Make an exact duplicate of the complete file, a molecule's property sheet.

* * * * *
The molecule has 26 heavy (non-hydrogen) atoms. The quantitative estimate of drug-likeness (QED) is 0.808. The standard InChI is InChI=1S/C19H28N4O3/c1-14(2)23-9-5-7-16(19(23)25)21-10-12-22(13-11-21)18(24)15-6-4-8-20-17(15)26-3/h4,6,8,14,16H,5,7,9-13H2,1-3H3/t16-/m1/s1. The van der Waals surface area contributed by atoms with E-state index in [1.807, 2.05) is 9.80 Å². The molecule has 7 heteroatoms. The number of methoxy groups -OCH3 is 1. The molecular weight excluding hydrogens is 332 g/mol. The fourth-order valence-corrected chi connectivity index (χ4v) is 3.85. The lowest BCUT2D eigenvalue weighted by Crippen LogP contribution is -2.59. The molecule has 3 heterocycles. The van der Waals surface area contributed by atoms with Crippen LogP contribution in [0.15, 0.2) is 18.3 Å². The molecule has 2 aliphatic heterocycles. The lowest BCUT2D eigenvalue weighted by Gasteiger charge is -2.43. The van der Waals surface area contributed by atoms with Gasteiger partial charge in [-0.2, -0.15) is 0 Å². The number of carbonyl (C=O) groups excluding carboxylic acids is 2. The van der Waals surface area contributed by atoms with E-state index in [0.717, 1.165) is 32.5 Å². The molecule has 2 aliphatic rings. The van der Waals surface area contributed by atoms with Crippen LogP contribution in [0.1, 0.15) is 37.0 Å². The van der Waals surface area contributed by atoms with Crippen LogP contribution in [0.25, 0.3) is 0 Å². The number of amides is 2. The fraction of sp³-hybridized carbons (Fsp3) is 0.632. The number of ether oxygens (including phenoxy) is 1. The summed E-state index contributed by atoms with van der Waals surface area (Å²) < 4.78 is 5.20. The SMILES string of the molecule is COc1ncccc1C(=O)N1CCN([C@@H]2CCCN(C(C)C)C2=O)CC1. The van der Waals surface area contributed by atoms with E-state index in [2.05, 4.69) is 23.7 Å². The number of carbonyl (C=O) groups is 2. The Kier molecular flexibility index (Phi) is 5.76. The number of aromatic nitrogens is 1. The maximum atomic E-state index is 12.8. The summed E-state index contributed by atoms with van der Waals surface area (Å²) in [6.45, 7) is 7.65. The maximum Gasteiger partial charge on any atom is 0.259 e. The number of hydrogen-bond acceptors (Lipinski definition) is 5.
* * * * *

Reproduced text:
The molecule has 26 heavy (non-hydrogen) atoms. The quantitative estimate of drug-likeness (QED) is 0.808. The standard InChI is InChI=1S/C19H28N4O3/c1-14(2)23-9-5-7-16(19(23)25)21-10-12-22(13-11-21)18(24)15-6-4-8-20-17(15)26-3/h4,6,8,14,16H,5,7,9-13H2,1-3H3/t16-/m1/s1. The van der Waals surface area contributed by atoms with E-state index in [1.807, 2.05) is 9.80 Å². The molecule has 7 heteroatoms. The number of methoxy groups -OCH3 is 1. The molecular weight excluding hydrogens is 332 g/mol. The fourth-order valence-corrected chi connectivity index (χ4v) is 3.85. The lowest BCUT2D eigenvalue weighted by Crippen LogP contribution is -2.59. The molecule has 3 heterocycles. The van der Waals surface area contributed by atoms with Crippen LogP contribution in [0.15, 0.2) is 18.3 Å². The molecule has 2 aliphatic heterocycles. The lowest BCUT2D eigenvalue weighted by Gasteiger charge is -2.43. The van der Waals surface area contributed by atoms with Gasteiger partial charge in [-0.2, -0.15) is 0 Å². The number of carbonyl (C=O) groups excluding carboxylic acids is 2. The van der Waals surface area contributed by atoms with E-state index in [0.717, 1.165) is 32.5 Å². The molecule has 2 aliphatic rings. The van der Waals surface area contributed by atoms with Crippen LogP contribution in [0.1, 0.15) is 37.0 Å². The van der Waals surface area contributed by atoms with Crippen LogP contribution in [0.25, 0.3) is 0 Å². The number of amides is 2. The fraction of sp³-hybridized carbons (Fsp3) is 0.632. The number of ether oxygens (including phenoxy) is 1. The summed E-state index contributed by atoms with van der Waals surface area (Å²) < 4.78 is 5.20. The SMILES string of the molecule is COc1ncccc1C(=O)N1CCN([C@@H]2CCCN(C(C)C)C2=O)CC1. The van der Waals surface area contributed by atoms with E-state index in [2.05, 4.69) is 23.7 Å². The number of carbonyl (C=O) groups is 2. The Kier molecular flexibility index (Phi) is 5.76. The number of aromatic nitrogens is 1. The maximum atomic E-state index is 12.8. The summed E-state index contributed by atoms with van der Waals surface area (Å²) in [6.45, 7) is 7.65. The maximum Gasteiger partial charge on any atom is 0.259 e. The number of hydrogen-bond acceptors (Lipinski definition) is 5.